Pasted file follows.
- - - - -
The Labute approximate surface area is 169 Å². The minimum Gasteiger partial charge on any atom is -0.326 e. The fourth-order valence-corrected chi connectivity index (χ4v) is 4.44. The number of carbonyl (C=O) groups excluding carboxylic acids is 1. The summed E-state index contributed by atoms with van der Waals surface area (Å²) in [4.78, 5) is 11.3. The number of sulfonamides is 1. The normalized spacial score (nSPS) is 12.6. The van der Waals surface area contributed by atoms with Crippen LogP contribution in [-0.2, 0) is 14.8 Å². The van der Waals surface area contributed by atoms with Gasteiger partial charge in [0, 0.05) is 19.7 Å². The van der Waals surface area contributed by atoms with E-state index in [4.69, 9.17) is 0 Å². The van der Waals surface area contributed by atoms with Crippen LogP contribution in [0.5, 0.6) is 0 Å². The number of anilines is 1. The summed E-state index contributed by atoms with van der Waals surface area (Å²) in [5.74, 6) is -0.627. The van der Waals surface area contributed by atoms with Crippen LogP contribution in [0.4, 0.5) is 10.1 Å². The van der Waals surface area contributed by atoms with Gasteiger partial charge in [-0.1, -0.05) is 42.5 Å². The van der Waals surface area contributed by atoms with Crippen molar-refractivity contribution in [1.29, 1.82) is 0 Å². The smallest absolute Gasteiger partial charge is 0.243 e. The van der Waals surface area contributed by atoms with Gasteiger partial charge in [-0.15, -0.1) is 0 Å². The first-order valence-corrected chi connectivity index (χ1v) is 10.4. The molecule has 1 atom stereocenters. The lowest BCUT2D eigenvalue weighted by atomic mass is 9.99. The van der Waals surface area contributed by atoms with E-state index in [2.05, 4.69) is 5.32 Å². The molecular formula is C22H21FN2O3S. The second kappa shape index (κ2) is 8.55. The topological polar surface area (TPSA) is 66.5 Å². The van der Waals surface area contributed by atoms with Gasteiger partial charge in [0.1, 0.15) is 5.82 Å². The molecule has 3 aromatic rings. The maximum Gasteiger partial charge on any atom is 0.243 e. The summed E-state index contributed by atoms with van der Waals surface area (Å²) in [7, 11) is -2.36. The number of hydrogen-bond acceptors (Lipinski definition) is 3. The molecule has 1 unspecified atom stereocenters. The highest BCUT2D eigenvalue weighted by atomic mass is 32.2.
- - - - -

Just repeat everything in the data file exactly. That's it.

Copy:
The Labute approximate surface area is 169 Å². The minimum Gasteiger partial charge on any atom is -0.326 e. The fourth-order valence-corrected chi connectivity index (χ4v) is 4.44. The number of carbonyl (C=O) groups excluding carboxylic acids is 1. The summed E-state index contributed by atoms with van der Waals surface area (Å²) in [4.78, 5) is 11.3. The number of sulfonamides is 1. The normalized spacial score (nSPS) is 12.6. The van der Waals surface area contributed by atoms with Crippen LogP contribution in [-0.2, 0) is 14.8 Å². The van der Waals surface area contributed by atoms with Gasteiger partial charge in [0, 0.05) is 19.7 Å². The van der Waals surface area contributed by atoms with E-state index in [4.69, 9.17) is 0 Å². The van der Waals surface area contributed by atoms with Crippen LogP contribution in [0.5, 0.6) is 0 Å². The number of anilines is 1. The summed E-state index contributed by atoms with van der Waals surface area (Å²) in [5.74, 6) is -0.627. The van der Waals surface area contributed by atoms with Crippen LogP contribution in [0.4, 0.5) is 10.1 Å². The van der Waals surface area contributed by atoms with Gasteiger partial charge in [-0.1, -0.05) is 42.5 Å². The van der Waals surface area contributed by atoms with Crippen molar-refractivity contribution in [1.29, 1.82) is 0 Å². The smallest absolute Gasteiger partial charge is 0.243 e. The van der Waals surface area contributed by atoms with Gasteiger partial charge in [-0.15, -0.1) is 0 Å². The first-order valence-corrected chi connectivity index (χ1v) is 10.4. The molecule has 1 atom stereocenters. The lowest BCUT2D eigenvalue weighted by atomic mass is 9.99. The van der Waals surface area contributed by atoms with E-state index in [2.05, 4.69) is 5.32 Å². The molecular formula is C22H21FN2O3S. The second kappa shape index (κ2) is 8.55. The topological polar surface area (TPSA) is 66.5 Å². The van der Waals surface area contributed by atoms with Gasteiger partial charge in [0.1, 0.15) is 5.82 Å². The molecule has 3 aromatic rings. The maximum Gasteiger partial charge on any atom is 0.243 e. The summed E-state index contributed by atoms with van der Waals surface area (Å²) in [7, 11) is -2.36. The number of hydrogen-bond acceptors (Lipinski definition) is 3. The molecule has 1 unspecified atom stereocenters. The highest BCUT2D eigenvalue weighted by atomic mass is 32.2.